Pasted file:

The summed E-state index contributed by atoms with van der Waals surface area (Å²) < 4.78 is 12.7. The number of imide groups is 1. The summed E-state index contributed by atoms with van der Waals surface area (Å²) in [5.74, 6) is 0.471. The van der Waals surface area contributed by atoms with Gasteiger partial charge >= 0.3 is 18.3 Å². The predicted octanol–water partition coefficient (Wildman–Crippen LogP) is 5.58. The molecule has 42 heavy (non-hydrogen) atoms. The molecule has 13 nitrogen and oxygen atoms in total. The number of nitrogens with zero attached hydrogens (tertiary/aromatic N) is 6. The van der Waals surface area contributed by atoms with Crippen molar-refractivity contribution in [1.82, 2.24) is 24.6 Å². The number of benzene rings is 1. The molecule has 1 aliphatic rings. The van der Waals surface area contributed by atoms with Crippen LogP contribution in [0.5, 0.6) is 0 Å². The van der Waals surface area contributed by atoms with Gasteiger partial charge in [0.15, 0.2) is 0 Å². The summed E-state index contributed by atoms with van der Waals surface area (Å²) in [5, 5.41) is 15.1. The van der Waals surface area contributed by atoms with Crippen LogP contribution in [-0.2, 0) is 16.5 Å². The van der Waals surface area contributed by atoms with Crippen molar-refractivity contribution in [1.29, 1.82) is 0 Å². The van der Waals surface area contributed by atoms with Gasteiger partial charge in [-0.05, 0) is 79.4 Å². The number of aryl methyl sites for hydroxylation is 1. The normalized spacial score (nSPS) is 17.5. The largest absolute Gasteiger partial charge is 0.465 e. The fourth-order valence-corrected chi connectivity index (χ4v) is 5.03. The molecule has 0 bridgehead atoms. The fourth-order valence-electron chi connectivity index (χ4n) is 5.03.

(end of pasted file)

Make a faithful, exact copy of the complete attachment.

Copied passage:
The summed E-state index contributed by atoms with van der Waals surface area (Å²) < 4.78 is 12.7. The number of imide groups is 1. The summed E-state index contributed by atoms with van der Waals surface area (Å²) in [5.74, 6) is 0.471. The van der Waals surface area contributed by atoms with Gasteiger partial charge >= 0.3 is 18.3 Å². The predicted octanol–water partition coefficient (Wildman–Crippen LogP) is 5.58. The molecule has 42 heavy (non-hydrogen) atoms. The molecule has 13 nitrogen and oxygen atoms in total. The number of nitrogens with zero attached hydrogens (tertiary/aromatic N) is 6. The van der Waals surface area contributed by atoms with Crippen molar-refractivity contribution in [1.82, 2.24) is 24.6 Å². The number of benzene rings is 1. The molecule has 1 aliphatic rings. The van der Waals surface area contributed by atoms with Crippen LogP contribution in [0.5, 0.6) is 0 Å². The van der Waals surface area contributed by atoms with Gasteiger partial charge in [0.15, 0.2) is 0 Å². The summed E-state index contributed by atoms with van der Waals surface area (Å²) in [5, 5.41) is 15.1. The van der Waals surface area contributed by atoms with Crippen LogP contribution in [-0.2, 0) is 16.5 Å². The van der Waals surface area contributed by atoms with Crippen molar-refractivity contribution in [1.29, 1.82) is 0 Å². The van der Waals surface area contributed by atoms with Gasteiger partial charge in [-0.05, 0) is 79.4 Å². The number of aryl methyl sites for hydroxylation is 1. The normalized spacial score (nSPS) is 17.5. The largest absolute Gasteiger partial charge is 0.465 e. The fourth-order valence-corrected chi connectivity index (χ4v) is 5.03. The molecule has 0 bridgehead atoms. The fourth-order valence-electron chi connectivity index (χ4n) is 5.03.